A Quick Guide for Pricing Your Design Services

Paystaff_A Quick Guide for Pricing Your Design Services

I’d really like to meet whoever romanticized the image of the starving artist willing to suffer penury for the sake of their craft. Just so I can give them a good ol’ kick in the @$$. For starters, just look at this video of needed gadgets for graphic designers:

 


You don't need everything in that clip. But then, this doesn't even account the courses you went through. That alone would fetch a sum more than "free".

Disclaimer: I’m no graphic artist. Hell naw. I can draw a highly-expressive stick figure using a napkin and a ball pen I filched from the last hotel I stayed in, sure, but using Photoshop or whatever program designers use to draft images and logos? Forget it.


The Culture of "Free" Design Service


As a fellow creative (if being a content writer qualifies me to be such, that is), I deeply sympathize with freelance graphic designers who are always being expected to turn in jaw-droppingly beautiful artwork FOR FREE, or worse, in exchange for a “shout-out.” (Yes, I consider “shout-outs” to be worse than zero compensation, especially if they’re being offered by obnoxious pseudo-celebrities who could do more harm to your personal brand than good.)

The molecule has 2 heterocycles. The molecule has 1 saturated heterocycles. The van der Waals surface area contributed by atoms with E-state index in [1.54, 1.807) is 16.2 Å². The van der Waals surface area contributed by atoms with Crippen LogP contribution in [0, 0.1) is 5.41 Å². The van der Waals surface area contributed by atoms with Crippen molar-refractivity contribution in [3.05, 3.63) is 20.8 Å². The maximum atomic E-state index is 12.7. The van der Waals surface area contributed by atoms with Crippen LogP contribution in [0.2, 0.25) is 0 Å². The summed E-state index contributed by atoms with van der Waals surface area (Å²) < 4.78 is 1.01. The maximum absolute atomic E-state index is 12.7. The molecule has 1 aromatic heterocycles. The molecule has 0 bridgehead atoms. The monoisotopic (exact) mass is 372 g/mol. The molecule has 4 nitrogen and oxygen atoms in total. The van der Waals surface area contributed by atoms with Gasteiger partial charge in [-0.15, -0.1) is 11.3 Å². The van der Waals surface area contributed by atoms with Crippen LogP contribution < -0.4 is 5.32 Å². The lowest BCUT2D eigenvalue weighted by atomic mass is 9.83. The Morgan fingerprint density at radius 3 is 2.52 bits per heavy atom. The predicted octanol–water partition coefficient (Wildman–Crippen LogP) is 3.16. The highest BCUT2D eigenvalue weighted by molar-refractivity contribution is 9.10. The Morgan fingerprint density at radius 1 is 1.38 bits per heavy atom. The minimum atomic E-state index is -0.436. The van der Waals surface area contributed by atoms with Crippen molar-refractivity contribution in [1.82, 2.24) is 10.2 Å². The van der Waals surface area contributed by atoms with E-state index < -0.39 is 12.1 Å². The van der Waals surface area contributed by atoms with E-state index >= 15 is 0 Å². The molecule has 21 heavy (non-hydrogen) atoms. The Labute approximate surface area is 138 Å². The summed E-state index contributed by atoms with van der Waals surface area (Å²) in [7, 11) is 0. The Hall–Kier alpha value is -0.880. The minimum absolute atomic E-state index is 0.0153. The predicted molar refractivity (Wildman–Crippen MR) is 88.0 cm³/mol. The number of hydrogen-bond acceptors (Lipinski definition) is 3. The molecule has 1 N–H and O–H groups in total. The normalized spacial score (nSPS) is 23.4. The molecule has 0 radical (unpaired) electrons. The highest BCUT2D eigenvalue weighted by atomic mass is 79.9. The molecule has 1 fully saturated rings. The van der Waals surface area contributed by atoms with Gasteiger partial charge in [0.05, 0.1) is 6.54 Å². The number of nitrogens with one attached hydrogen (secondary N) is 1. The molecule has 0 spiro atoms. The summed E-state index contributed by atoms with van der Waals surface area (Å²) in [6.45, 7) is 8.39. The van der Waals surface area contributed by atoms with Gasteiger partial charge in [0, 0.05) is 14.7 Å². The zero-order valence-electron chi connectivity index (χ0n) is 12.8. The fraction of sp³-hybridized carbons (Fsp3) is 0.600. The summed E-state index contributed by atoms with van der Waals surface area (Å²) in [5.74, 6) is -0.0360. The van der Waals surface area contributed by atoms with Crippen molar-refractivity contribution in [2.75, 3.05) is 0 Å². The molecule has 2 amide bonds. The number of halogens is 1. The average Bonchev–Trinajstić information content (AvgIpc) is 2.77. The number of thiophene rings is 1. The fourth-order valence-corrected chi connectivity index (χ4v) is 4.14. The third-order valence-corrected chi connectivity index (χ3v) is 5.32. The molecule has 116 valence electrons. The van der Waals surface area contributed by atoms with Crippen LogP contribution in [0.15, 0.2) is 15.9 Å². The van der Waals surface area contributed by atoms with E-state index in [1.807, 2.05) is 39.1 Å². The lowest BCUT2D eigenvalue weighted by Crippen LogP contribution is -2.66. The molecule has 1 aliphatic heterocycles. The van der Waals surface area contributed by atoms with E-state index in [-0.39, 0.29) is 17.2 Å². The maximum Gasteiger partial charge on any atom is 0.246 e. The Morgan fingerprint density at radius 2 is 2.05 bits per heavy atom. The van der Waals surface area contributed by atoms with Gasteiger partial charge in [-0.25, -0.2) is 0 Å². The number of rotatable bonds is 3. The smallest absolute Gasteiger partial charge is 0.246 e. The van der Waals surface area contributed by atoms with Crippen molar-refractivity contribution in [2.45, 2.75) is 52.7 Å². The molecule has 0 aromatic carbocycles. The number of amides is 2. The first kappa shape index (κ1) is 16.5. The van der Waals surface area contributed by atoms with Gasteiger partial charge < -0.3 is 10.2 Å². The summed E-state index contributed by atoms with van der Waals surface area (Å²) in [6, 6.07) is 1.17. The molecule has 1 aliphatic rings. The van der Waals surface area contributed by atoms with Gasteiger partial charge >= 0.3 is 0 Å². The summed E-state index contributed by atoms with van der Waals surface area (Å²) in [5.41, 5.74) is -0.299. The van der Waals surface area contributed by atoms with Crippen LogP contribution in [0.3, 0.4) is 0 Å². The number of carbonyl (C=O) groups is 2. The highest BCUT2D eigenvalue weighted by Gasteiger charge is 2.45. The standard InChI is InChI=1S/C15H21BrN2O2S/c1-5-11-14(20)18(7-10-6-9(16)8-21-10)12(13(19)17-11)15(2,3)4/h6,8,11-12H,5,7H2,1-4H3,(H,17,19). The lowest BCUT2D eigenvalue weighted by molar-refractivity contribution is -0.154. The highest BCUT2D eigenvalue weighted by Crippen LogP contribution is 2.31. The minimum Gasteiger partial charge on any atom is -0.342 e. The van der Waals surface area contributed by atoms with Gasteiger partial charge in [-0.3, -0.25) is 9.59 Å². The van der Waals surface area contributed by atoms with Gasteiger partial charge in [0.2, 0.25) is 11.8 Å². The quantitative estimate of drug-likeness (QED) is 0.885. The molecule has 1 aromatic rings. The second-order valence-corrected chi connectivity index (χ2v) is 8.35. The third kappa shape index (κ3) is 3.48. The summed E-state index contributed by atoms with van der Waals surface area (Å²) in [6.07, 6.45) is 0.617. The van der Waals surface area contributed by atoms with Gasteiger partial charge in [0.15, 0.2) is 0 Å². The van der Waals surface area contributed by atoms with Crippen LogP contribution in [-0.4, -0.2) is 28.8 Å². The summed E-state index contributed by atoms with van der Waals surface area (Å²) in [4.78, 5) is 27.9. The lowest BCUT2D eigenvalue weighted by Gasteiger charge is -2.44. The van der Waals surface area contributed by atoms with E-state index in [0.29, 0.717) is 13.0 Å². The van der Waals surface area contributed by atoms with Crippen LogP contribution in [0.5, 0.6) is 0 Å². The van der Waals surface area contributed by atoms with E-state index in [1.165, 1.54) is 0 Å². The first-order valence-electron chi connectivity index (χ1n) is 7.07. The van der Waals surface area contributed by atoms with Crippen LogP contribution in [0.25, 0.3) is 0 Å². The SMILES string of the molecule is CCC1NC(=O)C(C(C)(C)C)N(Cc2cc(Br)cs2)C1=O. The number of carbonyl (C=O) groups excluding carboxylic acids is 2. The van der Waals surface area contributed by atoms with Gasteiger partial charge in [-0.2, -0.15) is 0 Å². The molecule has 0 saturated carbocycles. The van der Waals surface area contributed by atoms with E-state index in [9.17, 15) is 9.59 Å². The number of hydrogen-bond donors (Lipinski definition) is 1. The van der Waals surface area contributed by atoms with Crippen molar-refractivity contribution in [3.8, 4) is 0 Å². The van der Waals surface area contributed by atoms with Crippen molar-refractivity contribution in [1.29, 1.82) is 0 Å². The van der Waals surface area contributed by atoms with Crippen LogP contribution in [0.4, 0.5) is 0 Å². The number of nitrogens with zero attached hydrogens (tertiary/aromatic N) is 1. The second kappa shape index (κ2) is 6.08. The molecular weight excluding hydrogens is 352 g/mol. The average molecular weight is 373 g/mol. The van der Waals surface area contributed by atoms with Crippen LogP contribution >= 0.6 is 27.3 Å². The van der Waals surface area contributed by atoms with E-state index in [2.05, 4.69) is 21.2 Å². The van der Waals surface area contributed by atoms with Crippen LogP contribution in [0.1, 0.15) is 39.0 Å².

Graphic designers deserve to be compensated for their talents and their hard work, period. If you disagree, you can stop reading now (or you could email me and I’ll draw you a stick figure for free, shipping charges billed separately).

However, coming up with the right rates can prove tricky, especially when you’re a freelancing noob. Should you charge by the hour? Or is it better to have a flat rate for your projects? Would your clients need to pay a deposit?

Fret not, here’s a basic cheat sheet to help you get the paycheck you deserve:

 

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Image Credit: iStock


Hourly vs. Project-Based Pricing


Generally, hourly rates are ideal for beginners. If you’re, say, fresh out of a graphic design course and are used to working at a moderate pace, around AU$15-25 per hour is a good place to start.